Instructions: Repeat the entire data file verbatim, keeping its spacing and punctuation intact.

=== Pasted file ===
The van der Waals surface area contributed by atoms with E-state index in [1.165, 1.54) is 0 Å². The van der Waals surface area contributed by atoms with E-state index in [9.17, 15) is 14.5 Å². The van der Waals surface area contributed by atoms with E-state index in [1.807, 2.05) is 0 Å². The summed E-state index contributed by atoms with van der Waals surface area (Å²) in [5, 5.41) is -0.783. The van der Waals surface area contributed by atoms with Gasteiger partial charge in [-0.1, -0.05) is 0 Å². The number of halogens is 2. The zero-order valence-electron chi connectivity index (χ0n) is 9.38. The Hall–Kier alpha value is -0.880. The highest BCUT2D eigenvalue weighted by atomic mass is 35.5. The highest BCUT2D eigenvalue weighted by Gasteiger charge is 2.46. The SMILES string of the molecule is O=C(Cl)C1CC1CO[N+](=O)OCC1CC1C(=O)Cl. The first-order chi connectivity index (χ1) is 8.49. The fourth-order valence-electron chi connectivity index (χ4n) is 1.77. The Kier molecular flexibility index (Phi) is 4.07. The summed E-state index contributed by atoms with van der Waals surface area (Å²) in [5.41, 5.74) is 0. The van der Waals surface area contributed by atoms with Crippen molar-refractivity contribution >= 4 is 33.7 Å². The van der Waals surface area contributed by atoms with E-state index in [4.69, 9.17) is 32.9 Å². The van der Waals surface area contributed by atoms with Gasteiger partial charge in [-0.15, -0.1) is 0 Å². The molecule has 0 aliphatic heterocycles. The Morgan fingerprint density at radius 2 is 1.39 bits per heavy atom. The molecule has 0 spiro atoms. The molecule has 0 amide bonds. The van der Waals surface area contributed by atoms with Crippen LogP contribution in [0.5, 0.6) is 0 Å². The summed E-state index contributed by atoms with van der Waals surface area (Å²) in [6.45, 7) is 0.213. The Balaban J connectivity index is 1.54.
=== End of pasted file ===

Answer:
The van der Waals surface area contributed by atoms with E-state index in [1.165, 1.54) is 0 Å². The van der Waals surface area contributed by atoms with E-state index in [9.17, 15) is 14.5 Å². The van der Waals surface area contributed by atoms with E-state index in [1.807, 2.05) is 0 Å². The summed E-state index contributed by atoms with van der Waals surface area (Å²) in [5, 5.41) is -0.783. The van der Waals surface area contributed by atoms with Gasteiger partial charge in [-0.1, -0.05) is 0 Å². The number of halogens is 2. The zero-order valence-electron chi connectivity index (χ0n) is 9.38. The Hall–Kier alpha value is -0.880. The highest BCUT2D eigenvalue weighted by atomic mass is 35.5. The highest BCUT2D eigenvalue weighted by Gasteiger charge is 2.46. The SMILES string of the molecule is O=C(Cl)C1CC1CO[N+](=O)OCC1CC1C(=O)Cl. The first-order chi connectivity index (χ1) is 8.49. The fourth-order valence-electron chi connectivity index (χ4n) is 1.77. The Kier molecular flexibility index (Phi) is 4.07. The summed E-state index contributed by atoms with van der Waals surface area (Å²) in [5.41, 5.74) is 0. The van der Waals surface area contributed by atoms with Crippen molar-refractivity contribution >= 4 is 33.7 Å². The van der Waals surface area contributed by atoms with E-state index in [4.69, 9.17) is 32.9 Å². The van der Waals surface area contributed by atoms with Gasteiger partial charge in [-0.15, -0.1) is 0 Å². The molecule has 0 aliphatic heterocycles. The Morgan fingerprint density at radius 2 is 1.39 bits per heavy atom. The molecule has 0 spiro atoms. The molecule has 0 amide bonds. The van der Waals surface area contributed by atoms with Crippen LogP contribution in [0.5, 0.6) is 0 Å². The summed E-state index contributed by atoms with van der Waals surface area (Å²) in [6.45, 7) is 0.213. The Balaban J connectivity index is 1.54.